What are the books and weblogs helped you to improve your professional skills?

Early on I used to read a lot of tech books but these days information is so readily available online that I've gone away from that approach. I also wouldn't say that I have a set of blogs that I specifically follow. I really value diversity of information so I try to read from a lot of different sources. I mostly use Twitter, Google, Hacker News, Product Hunt and Medium for discovery.

What is your ideal work environment? Do you work at Knowtify or mix a few activities?

I'm honestly not a fan of this whole coworking and open workspace movement. There are a ton of benefits to mixing people together from different backgrounds and roles. The idea is you'll create these chance collisions where 2 people get together and combine their unique experiences to invent new solutions. In the real world that rarely happens. More often, it's just a big distraction with very few productive chance collisions and everyone gets less work done in the process.

The workspace needs to be reinvented. I don't have the solution to this problem but I'd like to see an experiment that is similar to the following:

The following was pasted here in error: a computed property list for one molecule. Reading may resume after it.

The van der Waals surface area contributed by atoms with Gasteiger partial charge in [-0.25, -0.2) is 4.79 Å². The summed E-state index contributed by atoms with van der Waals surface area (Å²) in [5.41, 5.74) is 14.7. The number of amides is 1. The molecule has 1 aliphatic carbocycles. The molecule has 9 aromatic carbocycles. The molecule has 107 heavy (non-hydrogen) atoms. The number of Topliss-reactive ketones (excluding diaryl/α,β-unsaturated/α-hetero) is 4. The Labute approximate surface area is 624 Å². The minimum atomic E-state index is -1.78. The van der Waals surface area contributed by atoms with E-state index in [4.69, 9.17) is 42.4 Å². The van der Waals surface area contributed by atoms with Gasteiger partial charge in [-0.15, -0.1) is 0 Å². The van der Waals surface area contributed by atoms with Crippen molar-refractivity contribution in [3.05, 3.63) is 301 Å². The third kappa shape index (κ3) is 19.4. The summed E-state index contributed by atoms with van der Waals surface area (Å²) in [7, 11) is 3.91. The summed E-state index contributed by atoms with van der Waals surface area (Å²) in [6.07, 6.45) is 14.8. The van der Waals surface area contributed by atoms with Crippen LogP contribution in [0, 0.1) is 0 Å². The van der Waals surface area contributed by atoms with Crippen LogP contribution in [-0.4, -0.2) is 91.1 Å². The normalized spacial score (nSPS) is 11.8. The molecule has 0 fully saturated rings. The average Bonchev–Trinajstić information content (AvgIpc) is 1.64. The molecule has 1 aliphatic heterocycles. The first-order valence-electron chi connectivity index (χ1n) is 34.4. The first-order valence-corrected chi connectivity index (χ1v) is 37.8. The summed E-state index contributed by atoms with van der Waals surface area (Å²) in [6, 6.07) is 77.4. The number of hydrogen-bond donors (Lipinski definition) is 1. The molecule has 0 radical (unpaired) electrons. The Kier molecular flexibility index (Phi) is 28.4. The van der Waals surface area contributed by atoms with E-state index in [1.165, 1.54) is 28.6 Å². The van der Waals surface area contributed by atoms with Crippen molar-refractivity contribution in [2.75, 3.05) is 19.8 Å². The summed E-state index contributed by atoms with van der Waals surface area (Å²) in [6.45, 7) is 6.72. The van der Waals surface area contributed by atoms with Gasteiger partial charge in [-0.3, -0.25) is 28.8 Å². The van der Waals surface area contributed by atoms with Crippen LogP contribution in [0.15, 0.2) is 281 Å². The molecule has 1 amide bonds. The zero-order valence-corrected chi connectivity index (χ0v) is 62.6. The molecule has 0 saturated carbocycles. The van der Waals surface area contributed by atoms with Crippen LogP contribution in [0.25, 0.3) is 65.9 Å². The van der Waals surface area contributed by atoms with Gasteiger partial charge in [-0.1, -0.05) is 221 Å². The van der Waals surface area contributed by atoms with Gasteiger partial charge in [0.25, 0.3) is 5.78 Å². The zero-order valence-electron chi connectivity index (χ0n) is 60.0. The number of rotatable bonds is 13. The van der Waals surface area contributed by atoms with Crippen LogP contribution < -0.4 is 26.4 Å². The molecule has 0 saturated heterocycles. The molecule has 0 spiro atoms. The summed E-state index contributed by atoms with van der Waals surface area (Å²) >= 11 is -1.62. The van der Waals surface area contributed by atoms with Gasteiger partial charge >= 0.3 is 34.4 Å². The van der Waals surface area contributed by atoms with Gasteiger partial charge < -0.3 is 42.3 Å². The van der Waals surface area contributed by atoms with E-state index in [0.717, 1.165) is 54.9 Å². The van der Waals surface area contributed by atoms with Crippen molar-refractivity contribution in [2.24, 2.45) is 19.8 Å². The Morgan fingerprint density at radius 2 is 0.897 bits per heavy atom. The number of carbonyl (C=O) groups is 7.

1. A work environment is broken down into 3 different types of spaces.
    • Work: These could be sound proof pods where people work in isolation and are not interrupted while they work.
    • Common: These are spaces without desks/computers where people take frequent breaks from work and converse with other people.
    • Collaboration: These are spaces that are designated to a specific problem or topic. Anyone with ideas to contribute can freely enter and exit these spaces as they see fit. The number of spaces and topics should dynamically change and optimize for activity.
  2. Workers should be self governed. The idea is to use the common space and collaboration space to figure out what needs to be done then use the work space to do it.

Who are the people in San Francisco or outside, colleagues from Knowtify you admire most?

The world is full of people to draw inspiration from. Instead of fixating on a few people, pay attention to the good qualities in everyone you're exposed to. I could talk about so many people here but I'll just cover 2 that are out of my industry for example.

  • Evy Wilkins: In addition to being my substantial other, (substantial > significant) Evy inspires me every day. She is the VP of marketing for Unyq and has an amazing work ethic. She constantly accomplishes amazing things with limited resources. It's a daily display of creativity, adaptability and grit. On top of that, she works out 5 times a week!
  • Jay Lyons: My brother and a great collaborator of ideas. When you explore new ideas with people, it's a natural tendency for people to immediately evaluate the idea and label it as good or bad. I don't think this is generally a good approach. Instead treat new ideas like improv and just imagine that they're real. Then go about describing that world and imagining what it would be like to live there. Jay and other people who treat new ideas like improv are the proponents of innovation.